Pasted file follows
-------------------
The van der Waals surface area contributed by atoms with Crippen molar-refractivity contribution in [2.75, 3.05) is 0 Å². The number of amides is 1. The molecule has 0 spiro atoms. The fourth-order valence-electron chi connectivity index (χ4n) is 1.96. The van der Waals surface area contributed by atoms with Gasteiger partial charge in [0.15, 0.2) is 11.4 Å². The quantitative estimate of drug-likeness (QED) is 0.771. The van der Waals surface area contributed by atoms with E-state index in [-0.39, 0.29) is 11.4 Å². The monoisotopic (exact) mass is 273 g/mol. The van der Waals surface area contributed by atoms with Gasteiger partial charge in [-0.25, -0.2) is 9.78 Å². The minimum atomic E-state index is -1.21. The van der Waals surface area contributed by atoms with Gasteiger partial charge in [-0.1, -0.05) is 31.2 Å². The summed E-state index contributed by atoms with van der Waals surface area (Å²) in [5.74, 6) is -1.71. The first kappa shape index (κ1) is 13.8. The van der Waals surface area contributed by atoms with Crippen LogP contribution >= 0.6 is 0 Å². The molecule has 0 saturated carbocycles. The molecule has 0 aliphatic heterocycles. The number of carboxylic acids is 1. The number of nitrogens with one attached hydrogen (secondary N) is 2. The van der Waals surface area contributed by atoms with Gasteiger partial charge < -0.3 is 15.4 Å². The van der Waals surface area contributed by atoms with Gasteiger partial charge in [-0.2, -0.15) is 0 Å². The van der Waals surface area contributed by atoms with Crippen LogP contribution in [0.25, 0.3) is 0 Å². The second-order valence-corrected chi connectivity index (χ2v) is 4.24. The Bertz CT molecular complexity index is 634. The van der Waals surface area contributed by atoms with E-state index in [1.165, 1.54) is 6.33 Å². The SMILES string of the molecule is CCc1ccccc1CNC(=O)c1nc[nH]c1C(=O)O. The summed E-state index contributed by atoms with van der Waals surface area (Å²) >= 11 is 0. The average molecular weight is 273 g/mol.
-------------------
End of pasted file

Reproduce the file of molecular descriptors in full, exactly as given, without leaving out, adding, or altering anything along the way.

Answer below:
The van der Waals surface area contributed by atoms with Crippen molar-refractivity contribution in [2.75, 3.05) is 0 Å². The number of amides is 1. The molecule has 0 spiro atoms. The fourth-order valence-electron chi connectivity index (χ4n) is 1.96. The van der Waals surface area contributed by atoms with Gasteiger partial charge in [0.15, 0.2) is 11.4 Å². The quantitative estimate of drug-likeness (QED) is 0.771. The van der Waals surface area contributed by atoms with E-state index in [-0.39, 0.29) is 11.4 Å². The monoisotopic (exact) mass is 273 g/mol. The van der Waals surface area contributed by atoms with Gasteiger partial charge in [-0.25, -0.2) is 9.78 Å². The minimum atomic E-state index is -1.21. The van der Waals surface area contributed by atoms with Gasteiger partial charge in [-0.1, -0.05) is 31.2 Å². The summed E-state index contributed by atoms with van der Waals surface area (Å²) in [5.74, 6) is -1.71. The first kappa shape index (κ1) is 13.8. The van der Waals surface area contributed by atoms with Crippen LogP contribution >= 0.6 is 0 Å². The molecule has 0 saturated carbocycles. The molecule has 0 aliphatic heterocycles. The number of carboxylic acids is 1. The number of nitrogens with one attached hydrogen (secondary N) is 2. The van der Waals surface area contributed by atoms with Gasteiger partial charge < -0.3 is 15.4 Å². The van der Waals surface area contributed by atoms with Gasteiger partial charge in [-0.2, -0.15) is 0 Å². The van der Waals surface area contributed by atoms with Crippen LogP contribution in [0.25, 0.3) is 0 Å². The second-order valence-corrected chi connectivity index (χ2v) is 4.24. The Bertz CT molecular complexity index is 634. The van der Waals surface area contributed by atoms with E-state index in [1.165, 1.54) is 6.33 Å². The SMILES string of the molecule is CCc1ccccc1CNC(=O)c1nc[nH]c1C(=O)O. The summed E-state index contributed by atoms with van der Waals surface area (Å²) >= 11 is 0. The average molecular weight is 273 g/mol.